India’s Rupee Declines to Two-Week Low on Fed Tapering Concern

India’s rupee fell to a two-week low on speculation a pickup in the U.S. economy will bolster the case for further stimulus cuts by the Federal Reserve, potentially slowing inflows into emerging markets.

The Federal Open Market Committee is due to meet Jan. 28-29 to review policy. Richmond Fed President Jeffrey Lacker said Jan. 17 that the central bank, which is cutting its monthly bond purchases by $10 billion to $75 billion starting January, may consider more reductions. Asian currencies also weakened after a report signaled China’s manufacturing may contract for the first time in six months.

The rupee fell 0.2 percent to 61.9350 per dollar in Mumbai, according to prices from local banks compiled by Bloomberg. It touched 62.0450 earlier, the weakest level since Jan. 9. One-month implied volatility, a gauge of expected moves in the exchange rate used to price options, fell 26 basis points, or 0.26 percentage point, to 8.04 percent.

“The increasingly improved outlook of the U.S. economy is driving investors to the greenback,” said Abhishek Goenka, chief executive officer at India Forex Advisors Pvt. in Mumbai. “We expect the rupee to remain weaker than 62 per dollar in the coming weeks.”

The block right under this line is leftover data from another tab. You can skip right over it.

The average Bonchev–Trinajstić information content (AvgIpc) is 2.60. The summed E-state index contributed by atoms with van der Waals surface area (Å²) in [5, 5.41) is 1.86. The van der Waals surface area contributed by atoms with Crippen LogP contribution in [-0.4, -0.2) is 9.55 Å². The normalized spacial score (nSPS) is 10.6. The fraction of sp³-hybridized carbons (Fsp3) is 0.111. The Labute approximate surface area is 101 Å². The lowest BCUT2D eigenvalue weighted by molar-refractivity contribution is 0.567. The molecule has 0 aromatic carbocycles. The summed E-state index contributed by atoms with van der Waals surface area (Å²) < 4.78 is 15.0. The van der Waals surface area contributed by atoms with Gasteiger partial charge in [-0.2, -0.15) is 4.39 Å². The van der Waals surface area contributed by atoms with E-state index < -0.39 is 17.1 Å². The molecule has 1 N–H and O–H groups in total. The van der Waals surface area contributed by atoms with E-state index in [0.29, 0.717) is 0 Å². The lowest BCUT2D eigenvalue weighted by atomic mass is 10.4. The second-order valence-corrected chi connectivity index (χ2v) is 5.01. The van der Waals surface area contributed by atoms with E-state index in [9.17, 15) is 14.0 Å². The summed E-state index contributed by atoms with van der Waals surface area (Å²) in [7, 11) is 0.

China’s preliminary reading of 49.6 for January in a Purchasing Managers’ Index released today by HSBC Holdings Plc and Markit Economics was below a final figure of 50.5 in December. It was also lower than all 19 estimates of analysts in a Bloomberg News survey, and pointed to weakening domestic and global demand. A number above 50 indicates expansion.

The Reserve Bank of India will hold the repurchase rate at 7.75 percent at a Jan. 28 review, according to 25 of 28 economists in a Bloomberg survey. Three see an increase to 8 percent. The U.S. will report jobless claims and home-sales numbers today.

Three-month offshore non-deliverable forwards declined 0.1 percent to 63.15 per dollar, data compiled by Bloomberg show. Forwards are agreements to buy or sell assets at a set price and date. Non-deliverable contracts are settled in dollars.

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